271 F2d 627 Mohawk Drilling Company v. McCullough Tool Company
271 F.2d 627
MOHAWK DRILLING COMPANY, a corporation, Appellant
McCULLOUGH TOOL COMPANY, a corporation, Appellee.
United States Court of Appeals Tenth Circuit.
October 7, 1959.
Rehearing Denied November 18, 1959.
Luther Bohanon, Oklahoma City, Okl. (Bert Barefoot, Jr. and Leon S. Hirsh, Oklahoma City, Okl., were with him on the brief), for appellant.
Lynn J. Bullis, Jr., Oklahoma City, Okl. (Monnet, Hayes, Bullis, Grubb & Thompson, Oklahoma City, Okl., of counsel, were with him on the brief), for appellee.
Before PHILLIPS, HUXMAN and PICKETT, Circuit Judges.
PHILLIPS, Circuit Judge.
Mohawk Drilling Company1 brought this action against McCullough Tool Company2 to recover damages to an oil well of Mohawk, alleged to have been caused by the negligence of McCullough in performing specialized oil well servicing operations with equipment furnished by McCullough.
At the conclusion of Mohawk's testimony, McCullough moved "to dismiss plaintiff's action on the ground that upon the facts and the law the plaintiff has shown no right to any relief." The trial court sustained the motion and entered judgment for McCullough. Mohawk has appealed.
The facts, as shown by admissions in the pleadings and Mohawk's evidence are these:
Mohawk had completed the drilling of an oil and gas well in Oklahoma County, Oklahoma, in November, 1954. Commercial production was obtained in two zones, one known as the Dolemite, the upper horizon, and the other known as the Wilcox, the lower horizon. It was a very good oil and gas well. Production from the two horizons was accomplished by setting two packers in the hole, so that production from the lower horizon passed upward through the tubing and from the upper horizon upward through the casing. After about one year of operation the well required specialized oil well servicing known as "swing jet perforating" to rehabilitate the production therefrom. McCullough was engaged in rendering such services. Mohawk employed it to furnish the equipment and render the service.
The equipment consisted of a truck equipped with a drum, a cable, one end of which was attached to the drum, a pulley attached to the well derrick by a bail, through which pulley the cable moved, and a swing jet gun attached to the other end of the cable. In order to prepare the well for the operation it was necessary to pull the tubing, remove a section that was too small for the gun to pass through, replace it with a larger section of tubing, and then reinsert the tubing into the well through the packers. Mohawk did such preparatory work. McCullough then moved its equipment onto the job.
Before commencing the work McCullough required Mohawk to sign a printed service order form, which read in part as follows:
"To: McCullough Tool Company: In accordance with the General Terms and Conditions shown in your current price list, you are hereby requested to perform work described below and furnish service men to deliver and operate same, under the direction and supervision of the well owner or drilling contractor or his representative for which we promise to pay your charges. As a part of the consideration hereof, it is agreed that the McCullough Tool Company shall not be liable or responsible for any loss, damage or injury to said well resulting from the use of its tools or equipment, or from the acts of any person engaged in doing such work on the described well. It is expressly understood that McCullough Tool Company will not be bound by any agreement, verbal or otherwise, not contained herein or stated in the General Terms and Conditions."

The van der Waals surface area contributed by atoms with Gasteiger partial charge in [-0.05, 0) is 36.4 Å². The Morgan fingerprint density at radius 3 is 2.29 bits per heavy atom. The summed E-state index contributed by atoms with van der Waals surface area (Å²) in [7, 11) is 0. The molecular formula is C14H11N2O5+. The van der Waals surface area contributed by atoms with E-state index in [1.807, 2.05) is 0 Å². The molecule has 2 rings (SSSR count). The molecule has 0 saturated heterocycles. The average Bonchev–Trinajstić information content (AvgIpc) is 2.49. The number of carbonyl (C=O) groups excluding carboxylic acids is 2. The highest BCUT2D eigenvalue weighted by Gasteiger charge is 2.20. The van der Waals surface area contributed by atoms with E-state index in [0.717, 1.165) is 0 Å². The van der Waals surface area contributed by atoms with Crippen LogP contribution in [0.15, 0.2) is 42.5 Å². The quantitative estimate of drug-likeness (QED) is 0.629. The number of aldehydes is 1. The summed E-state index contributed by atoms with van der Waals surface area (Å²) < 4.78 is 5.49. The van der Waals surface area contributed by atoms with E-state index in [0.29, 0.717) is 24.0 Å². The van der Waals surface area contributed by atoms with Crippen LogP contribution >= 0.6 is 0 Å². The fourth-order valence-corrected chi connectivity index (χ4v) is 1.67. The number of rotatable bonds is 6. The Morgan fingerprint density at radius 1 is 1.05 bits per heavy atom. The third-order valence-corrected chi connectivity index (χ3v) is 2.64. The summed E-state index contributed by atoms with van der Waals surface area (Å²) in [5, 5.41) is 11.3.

McCullough lowered the gun into the well to the Wilcox zone. 184 shots were made between the depths of 6,482 feet and 6,528 feet, effecting four perforations per foot. The specialized work was carried on under the supervision of Mr. Reeder, district supervisor for McCullough, and Mr. Reed. McCullough's employee operated the drum. After the shots had been made, the equipment became hung in the tubing. McCullough's operators began alternately to pull and release the cable, seeking to work the equipment loose. Both the president of Mohawk, who went to the well site as soon as he learned of the mishap, and another representative of Mohawk repeatedly warned McCullough's operators not to exert so much pull on the cable that it might break. They advised McCullough's operators that other equipment could be procured to cut the cable down in the well and if the cable was broken off in the well, the result would be serious and restoration of the well would entail much trouble and expense. McCullough's operators assured the representatives of Mohawk that the cable would not break; that it would pull out of the head of the gun before enough pull to break it had been applied, and that the cable could stand enough tension to stretch it at least 40 feet.
Notwithstanding the instructions of Mohawk's representatives, McCullough's operators applied so much pull that they broke the bail to which the pulley was attached, with the result that the pulley and cable fell down on the top of the tubing and broke the cable and the loose end of the cable fell down into the hole.
After the cable broke, McCullough's representatives advised Mohawk that there was nothing more they could do and they left the well site, taking McCullough's equipment with them. After the cable broke, gas began to escape from the hole. Mohawk then undertook to remove the broken cable and the swing gun from the hole. It first used what is known as a center spear. The spear had "little wickers" on the side of it, but the cable was tempered so hard that when it was wrapped over the wickers and force exerted, it broke. Mohawk then decided to pull the tubing out of the lower packer and see if it would loosen the swing gun and cable. However, when it began to pull the tubing, the well began to flow gas and oil, which created a great fire hazard. Mohawk then pumped 60 barrels of salt water into the hole to stop the flow of gas and oil and overcome the fire hazard. Mohawk then pulled up the tubing for a length of three sections thereof and was able to get hold of the upper end of the cable. It then undertook to pull out the cable and swing gun, but the cable broke at a distance of about 200 feet from where it was attached to the swing gun, leaving broken wires and portions of the cable above the lower packer. Mohawk then undertook to get the tubing back into the packers, but was unable so to do. Mohawk then found it necessary to completely kill the well and drill out the lower end of the cable, the swing gun and the packers.